I want to talk about villains. Not the blackened-to-the-core, maniacally twisted kind or the ultimate evil, soul-devouring kind—I’d say genre fiction is all too familiar with stereotypical antagonists of this ilk. No, I want to talk about the villains you love to hate.
Once upon a time in fiction (say, twenty years ago), good and evil were starkly portrayed in black and white. The villains were all soulless monsters, blackguards or psychopaths (or the ultimate evil overlord), and the only thing readers really cared about was seeing the hero incinerate them.
Flash-forward to 2014 to a growing trend in grey or “grimdark” fantasy, which has antiheroes adorning book covers and entire series solely exploring the murky shades of amoral grey. In the YA market, we see a plethora of books featuring fallen angels, werewolves and sparkly vampires all just trying to be understood. Genres beyond fantasy are seeing a similar turn: suddenly we’re looking through a serial killer’s dark glasses, interpreting the world via the twisted logic of a corrupted mind.
The blogosphere is alive with articles questioning the advisability of writing from the viewpoint of morally muddled heroes (or psychopaths and criminals). Does helping the reader identify with a villain’s rationale de-emphasize the victims’ plight? And with so many anti-heroes stomping their devil-may-care way through genre fiction, is the perceived line between good and evil in real life becoming blurred? There are a host of rationales trying to explain this shift of focus. It may be a complex reflection on the state of Man, or it might be simply that after decades of reading the same formulaic stories, genre readers are getting bored with biblical extremes.
For decades, fantasy followed the Tolkienian model of absolutes—ultimate evil versus ultimate good, and the only side foray was into the cravenness of man. There are plenty of great fantasy books that still follow this model, and more hitting the shelves every day. But while I’ve rarely ventured into the twilight of grimdark fantasy, I admit to needing more from my villains now than a maniacal outlook or soul-crushing magic.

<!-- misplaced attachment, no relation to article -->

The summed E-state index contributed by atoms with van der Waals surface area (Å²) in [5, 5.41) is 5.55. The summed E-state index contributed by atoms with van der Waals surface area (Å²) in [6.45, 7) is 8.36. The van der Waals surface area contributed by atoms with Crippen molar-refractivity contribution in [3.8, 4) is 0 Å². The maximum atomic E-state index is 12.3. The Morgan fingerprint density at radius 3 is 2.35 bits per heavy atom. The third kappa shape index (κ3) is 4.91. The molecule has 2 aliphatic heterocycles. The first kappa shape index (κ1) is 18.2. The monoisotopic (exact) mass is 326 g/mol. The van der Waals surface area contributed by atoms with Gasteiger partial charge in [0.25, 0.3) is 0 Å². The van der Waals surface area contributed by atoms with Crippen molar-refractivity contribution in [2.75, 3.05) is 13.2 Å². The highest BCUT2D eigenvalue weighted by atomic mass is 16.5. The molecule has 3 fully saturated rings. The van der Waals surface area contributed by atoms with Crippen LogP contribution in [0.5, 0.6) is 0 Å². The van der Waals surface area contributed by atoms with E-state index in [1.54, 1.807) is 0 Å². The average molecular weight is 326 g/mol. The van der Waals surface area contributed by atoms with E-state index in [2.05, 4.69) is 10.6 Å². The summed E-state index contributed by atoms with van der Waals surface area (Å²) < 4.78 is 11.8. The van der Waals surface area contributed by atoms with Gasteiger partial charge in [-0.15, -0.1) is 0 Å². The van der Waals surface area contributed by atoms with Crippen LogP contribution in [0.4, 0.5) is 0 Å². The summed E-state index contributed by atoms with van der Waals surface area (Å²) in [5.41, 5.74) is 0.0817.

In my ideal story, the villains are as frightening as they are intelligent, both compelling and repellant. I want to be inexorably drawn to them and hate myself for it. Because my own epic fantasy series is equal parts philosophical exploration and entertainment, I need my villains to be intriguing, and I need the reader to understand their motivations. There’s value in exploring the grey shadows of moral ambiguity if the journey enlightens us to the real truths of this world.
For those writers interested in creating compelling villains, here are four things to keep in mind:
1. Villains should have a goal that is entirely justifiable from their point of view.
In real life, no one sets out to become the villain. The criminal takes his first steps towards iniquity as a result of some event (or sequence of events) that crushed his self-respect. The greatest conflicts that trouble governments today come not from a diabolical outlook but from the view of a righteous cause. That this cause seems diabolical to those on the receiving end of its hatred is entirely the point—there are at least two sides to every quarrel. Present each viewpoint equally and compellingly, and the reader will become as conflicted as your characters.
2. Villains should have skills, abilities or knowledge that remains unexplained.
While their aims and the motivations beneath them should be explored, the reader shouldn’t understand everything about your villain. That sense of mystery is what glues the reader to the character.
3. Let the reader spend time with them in small doses.
Here again, mystery, mystery, mystery—this is the mantra. Give the reader glimpses. Make them want more time with the character. No matter how terrible his actions are, the reader can usually accept them if given in morsels. Tantalize, don’t gluttonize. The less is more approach works best.
4. Give the reader hope of reform.
Nothing captures the heart of the reader more than the possibility of reform—especially if the reader truly fears the villain as much as they’re drawn to him or her. There’s nothing quite so effective as hope of reform to endear a reader to a villain. You can drag the reader through enormous turmoil and treachery so long as you maintain that hope of redemption in the end.
What qualities do you desire in your villains? Do you have other approaches that work for you? Let me know in the comments below.
P.S. ~ For the many of you who’ve been asking, you’ll get to know A Pattern of Shadow & Light’s own villains in altogether new and uncomfortable ways in Paths of Alir, A Pattern of Shadow & Light Book 3, which is now available for pre-order on Amazon and coming soon to B&N, Kobo, iBooks etc.